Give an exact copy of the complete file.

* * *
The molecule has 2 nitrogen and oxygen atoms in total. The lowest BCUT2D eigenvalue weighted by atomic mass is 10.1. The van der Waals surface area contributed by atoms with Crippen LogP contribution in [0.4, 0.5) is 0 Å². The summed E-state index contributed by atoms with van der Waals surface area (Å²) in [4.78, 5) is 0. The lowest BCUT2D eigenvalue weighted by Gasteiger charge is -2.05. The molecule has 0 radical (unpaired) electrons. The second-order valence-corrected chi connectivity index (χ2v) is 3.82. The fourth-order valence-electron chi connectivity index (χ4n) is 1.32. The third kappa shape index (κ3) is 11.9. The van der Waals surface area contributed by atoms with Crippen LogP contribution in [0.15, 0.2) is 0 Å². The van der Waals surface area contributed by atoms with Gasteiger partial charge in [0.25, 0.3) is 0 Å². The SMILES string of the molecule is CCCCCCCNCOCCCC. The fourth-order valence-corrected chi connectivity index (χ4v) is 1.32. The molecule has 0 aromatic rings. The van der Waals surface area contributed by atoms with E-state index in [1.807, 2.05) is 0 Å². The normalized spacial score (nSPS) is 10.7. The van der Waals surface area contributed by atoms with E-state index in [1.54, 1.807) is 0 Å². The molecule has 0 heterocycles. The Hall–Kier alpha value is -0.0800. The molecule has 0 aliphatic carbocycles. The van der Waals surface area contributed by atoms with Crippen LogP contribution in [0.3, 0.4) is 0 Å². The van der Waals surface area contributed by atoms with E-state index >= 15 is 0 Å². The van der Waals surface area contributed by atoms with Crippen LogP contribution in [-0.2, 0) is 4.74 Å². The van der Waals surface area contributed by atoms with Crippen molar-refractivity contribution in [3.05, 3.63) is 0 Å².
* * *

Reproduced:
The molecule has 2 nitrogen and oxygen atoms in total. The lowest BCUT2D eigenvalue weighted by atomic mass is 10.1. The van der Waals surface area contributed by atoms with Crippen LogP contribution in [0.4, 0.5) is 0 Å². The summed E-state index contributed by atoms with van der Waals surface area (Å²) in [4.78, 5) is 0. The lowest BCUT2D eigenvalue weighted by Gasteiger charge is -2.05. The molecule has 0 radical (unpaired) electrons. The second-order valence-corrected chi connectivity index (χ2v) is 3.82. The fourth-order valence-electron chi connectivity index (χ4n) is 1.32. The third kappa shape index (κ3) is 11.9. The van der Waals surface area contributed by atoms with Crippen LogP contribution in [0.15, 0.2) is 0 Å². The van der Waals surface area contributed by atoms with Gasteiger partial charge in [0.25, 0.3) is 0 Å². The SMILES string of the molecule is CCCCCCCNCOCCCC. The fourth-order valence-corrected chi connectivity index (χ4v) is 1.32. The molecule has 0 aromatic rings. The van der Waals surface area contributed by atoms with E-state index in [1.807, 2.05) is 0 Å². The normalized spacial score (nSPS) is 10.7. The van der Waals surface area contributed by atoms with E-state index in [1.54, 1.807) is 0 Å². The molecule has 0 heterocycles. The Hall–Kier alpha value is -0.0800. The molecule has 0 aliphatic carbocycles. The van der Waals surface area contributed by atoms with Crippen LogP contribution in [0.3, 0.4) is 0 Å². The van der Waals surface area contributed by atoms with E-state index >= 15 is 0 Å². The van der Waals surface area contributed by atoms with Crippen LogP contribution in [-0.2, 0) is 4.74 Å². The van der Waals surface area contributed by atoms with Crippen molar-refractivity contribution in [3.05, 3.63) is 0 Å².